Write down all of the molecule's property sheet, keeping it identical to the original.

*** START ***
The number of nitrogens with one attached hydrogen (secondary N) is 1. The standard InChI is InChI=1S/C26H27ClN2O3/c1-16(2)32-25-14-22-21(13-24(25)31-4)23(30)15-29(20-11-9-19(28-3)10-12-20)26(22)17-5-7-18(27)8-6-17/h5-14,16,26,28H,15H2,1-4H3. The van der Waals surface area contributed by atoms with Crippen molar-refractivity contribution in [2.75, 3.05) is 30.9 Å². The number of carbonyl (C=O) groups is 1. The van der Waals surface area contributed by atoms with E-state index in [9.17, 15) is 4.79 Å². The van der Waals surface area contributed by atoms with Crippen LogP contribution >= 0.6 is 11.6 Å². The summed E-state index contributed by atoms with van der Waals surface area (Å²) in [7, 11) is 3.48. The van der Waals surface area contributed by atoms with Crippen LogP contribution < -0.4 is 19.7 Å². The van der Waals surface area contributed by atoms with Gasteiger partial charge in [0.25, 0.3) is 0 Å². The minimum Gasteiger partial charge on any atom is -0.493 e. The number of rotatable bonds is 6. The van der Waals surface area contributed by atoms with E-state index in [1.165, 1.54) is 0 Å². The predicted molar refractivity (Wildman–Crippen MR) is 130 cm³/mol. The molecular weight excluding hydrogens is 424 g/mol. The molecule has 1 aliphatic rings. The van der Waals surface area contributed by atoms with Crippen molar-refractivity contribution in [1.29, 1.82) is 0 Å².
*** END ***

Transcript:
The number of nitrogens with one attached hydrogen (secondary N) is 1. The standard InChI is InChI=1S/C26H27ClN2O3/c1-16(2)32-25-14-22-21(13-24(25)31-4)23(30)15-29(20-11-9-19(28-3)10-12-20)26(22)17-5-7-18(27)8-6-17/h5-14,16,26,28H,15H2,1-4H3. The van der Waals surface area contributed by atoms with Crippen molar-refractivity contribution in [2.75, 3.05) is 30.9 Å². The number of carbonyl (C=O) groups is 1. The van der Waals surface area contributed by atoms with E-state index in [9.17, 15) is 4.79 Å². The van der Waals surface area contributed by atoms with Crippen LogP contribution >= 0.6 is 11.6 Å². The summed E-state index contributed by atoms with van der Waals surface area (Å²) in [7, 11) is 3.48. The van der Waals surface area contributed by atoms with Crippen LogP contribution < -0.4 is 19.7 Å². The van der Waals surface area contributed by atoms with Gasteiger partial charge in [0.25, 0.3) is 0 Å². The minimum Gasteiger partial charge on any atom is -0.493 e. The number of rotatable bonds is 6. The van der Waals surface area contributed by atoms with E-state index in [1.165, 1.54) is 0 Å². The predicted molar refractivity (Wildman–Crippen MR) is 130 cm³/mol. The molecular weight excluding hydrogens is 424 g/mol. The molecule has 1 aliphatic rings. The van der Waals surface area contributed by atoms with Crippen molar-refractivity contribution in [1.29, 1.82) is 0 Å².